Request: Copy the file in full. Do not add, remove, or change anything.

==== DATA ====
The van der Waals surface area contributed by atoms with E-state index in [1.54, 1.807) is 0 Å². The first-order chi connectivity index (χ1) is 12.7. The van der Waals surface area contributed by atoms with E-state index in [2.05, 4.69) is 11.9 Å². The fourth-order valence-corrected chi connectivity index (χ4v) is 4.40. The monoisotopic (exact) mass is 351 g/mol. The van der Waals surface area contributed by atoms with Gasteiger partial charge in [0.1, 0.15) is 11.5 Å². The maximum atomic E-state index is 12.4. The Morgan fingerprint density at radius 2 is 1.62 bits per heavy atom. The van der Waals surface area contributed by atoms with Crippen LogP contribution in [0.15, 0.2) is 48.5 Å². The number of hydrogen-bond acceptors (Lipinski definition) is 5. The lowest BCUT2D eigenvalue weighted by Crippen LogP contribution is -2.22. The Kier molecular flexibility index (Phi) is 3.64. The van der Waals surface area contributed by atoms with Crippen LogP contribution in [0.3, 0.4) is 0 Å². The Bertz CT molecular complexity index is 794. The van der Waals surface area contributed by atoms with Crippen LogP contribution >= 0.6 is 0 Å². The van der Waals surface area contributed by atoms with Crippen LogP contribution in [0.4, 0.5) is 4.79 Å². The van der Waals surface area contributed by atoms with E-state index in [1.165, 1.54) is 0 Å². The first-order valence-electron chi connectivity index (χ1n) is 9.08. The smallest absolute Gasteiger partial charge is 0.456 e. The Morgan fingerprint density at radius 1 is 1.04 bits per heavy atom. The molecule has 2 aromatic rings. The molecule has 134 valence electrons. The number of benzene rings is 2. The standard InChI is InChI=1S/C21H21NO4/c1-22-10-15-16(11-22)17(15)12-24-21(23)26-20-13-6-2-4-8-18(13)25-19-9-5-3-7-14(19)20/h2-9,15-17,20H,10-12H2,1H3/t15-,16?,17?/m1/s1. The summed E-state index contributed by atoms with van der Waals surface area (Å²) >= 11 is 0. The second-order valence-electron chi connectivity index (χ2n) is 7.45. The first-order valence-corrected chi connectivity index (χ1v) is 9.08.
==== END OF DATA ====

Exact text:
The van der Waals surface area contributed by atoms with E-state index in [1.54, 1.807) is 0 Å². The first-order chi connectivity index (χ1) is 12.7. The van der Waals surface area contributed by atoms with E-state index in [2.05, 4.69) is 11.9 Å². The fourth-order valence-corrected chi connectivity index (χ4v) is 4.40. The monoisotopic (exact) mass is 351 g/mol. The van der Waals surface area contributed by atoms with Gasteiger partial charge in [0.1, 0.15) is 11.5 Å². The maximum atomic E-state index is 12.4. The Morgan fingerprint density at radius 2 is 1.62 bits per heavy atom. The van der Waals surface area contributed by atoms with Crippen LogP contribution in [0.15, 0.2) is 48.5 Å². The number of hydrogen-bond acceptors (Lipinski definition) is 5. The lowest BCUT2D eigenvalue weighted by Crippen LogP contribution is -2.22. The Kier molecular flexibility index (Phi) is 3.64. The van der Waals surface area contributed by atoms with Crippen LogP contribution in [0.3, 0.4) is 0 Å². The Bertz CT molecular complexity index is 794. The van der Waals surface area contributed by atoms with Crippen LogP contribution >= 0.6 is 0 Å². The van der Waals surface area contributed by atoms with Crippen LogP contribution in [0.4, 0.5) is 4.79 Å². The van der Waals surface area contributed by atoms with E-state index in [1.165, 1.54) is 0 Å². The first-order valence-electron chi connectivity index (χ1n) is 9.08. The smallest absolute Gasteiger partial charge is 0.456 e. The Morgan fingerprint density at radius 1 is 1.04 bits per heavy atom. The molecule has 2 aromatic rings. The molecule has 134 valence electrons. The number of benzene rings is 2. The standard InChI is InChI=1S/C21H21NO4/c1-22-10-15-16(11-22)17(15)12-24-21(23)26-20-13-6-2-4-8-18(13)25-19-9-5-3-7-14(19)20/h2-9,15-17,20H,10-12H2,1H3/t15-,16?,17?/m1/s1. The summed E-state index contributed by atoms with van der Waals surface area (Å²) >= 11 is 0. The second-order valence-electron chi connectivity index (χ2n) is 7.45. The first-order valence-corrected chi connectivity index (χ1v) is 9.08.